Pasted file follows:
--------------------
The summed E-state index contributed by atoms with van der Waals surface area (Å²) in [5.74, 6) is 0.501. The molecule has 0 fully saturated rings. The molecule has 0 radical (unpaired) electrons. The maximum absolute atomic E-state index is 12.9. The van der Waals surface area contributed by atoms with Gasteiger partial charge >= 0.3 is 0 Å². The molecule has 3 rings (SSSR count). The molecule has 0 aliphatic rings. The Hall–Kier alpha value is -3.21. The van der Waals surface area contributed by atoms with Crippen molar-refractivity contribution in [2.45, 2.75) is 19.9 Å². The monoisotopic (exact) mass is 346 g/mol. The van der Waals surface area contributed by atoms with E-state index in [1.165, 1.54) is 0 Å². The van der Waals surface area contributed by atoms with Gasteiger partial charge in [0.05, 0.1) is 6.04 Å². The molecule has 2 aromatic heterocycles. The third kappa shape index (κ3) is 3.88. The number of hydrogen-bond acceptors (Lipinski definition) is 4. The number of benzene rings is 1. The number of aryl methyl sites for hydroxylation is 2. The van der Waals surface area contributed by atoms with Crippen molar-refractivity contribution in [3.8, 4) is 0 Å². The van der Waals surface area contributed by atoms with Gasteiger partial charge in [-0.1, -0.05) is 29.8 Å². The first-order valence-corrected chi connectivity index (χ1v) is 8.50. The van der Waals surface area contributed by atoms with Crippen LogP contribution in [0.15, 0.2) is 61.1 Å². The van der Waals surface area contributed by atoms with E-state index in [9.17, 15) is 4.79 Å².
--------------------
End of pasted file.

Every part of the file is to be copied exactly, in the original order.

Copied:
The summed E-state index contributed by atoms with van der Waals surface area (Å²) in [5.74, 6) is 0.501. The molecule has 0 fully saturated rings. The molecule has 0 radical (unpaired) electrons. The maximum absolute atomic E-state index is 12.9. The van der Waals surface area contributed by atoms with Gasteiger partial charge >= 0.3 is 0 Å². The molecule has 3 rings (SSSR count). The molecule has 0 aliphatic rings. The Hall–Kier alpha value is -3.21. The van der Waals surface area contributed by atoms with Crippen molar-refractivity contribution in [2.45, 2.75) is 19.9 Å². The monoisotopic (exact) mass is 346 g/mol. The van der Waals surface area contributed by atoms with E-state index in [1.165, 1.54) is 0 Å². The van der Waals surface area contributed by atoms with Gasteiger partial charge in [0.05, 0.1) is 6.04 Å². The molecule has 2 aromatic heterocycles. The third kappa shape index (κ3) is 3.88. The number of hydrogen-bond acceptors (Lipinski definition) is 4. The number of benzene rings is 1. The number of aryl methyl sites for hydroxylation is 2. The van der Waals surface area contributed by atoms with Crippen molar-refractivity contribution in [3.8, 4) is 0 Å². The van der Waals surface area contributed by atoms with Gasteiger partial charge in [-0.1, -0.05) is 29.8 Å². The first-order valence-corrected chi connectivity index (χ1v) is 8.50. The van der Waals surface area contributed by atoms with Crippen LogP contribution in [0.15, 0.2) is 61.1 Å². The van der Waals surface area contributed by atoms with E-state index in [9.17, 15) is 4.79 Å².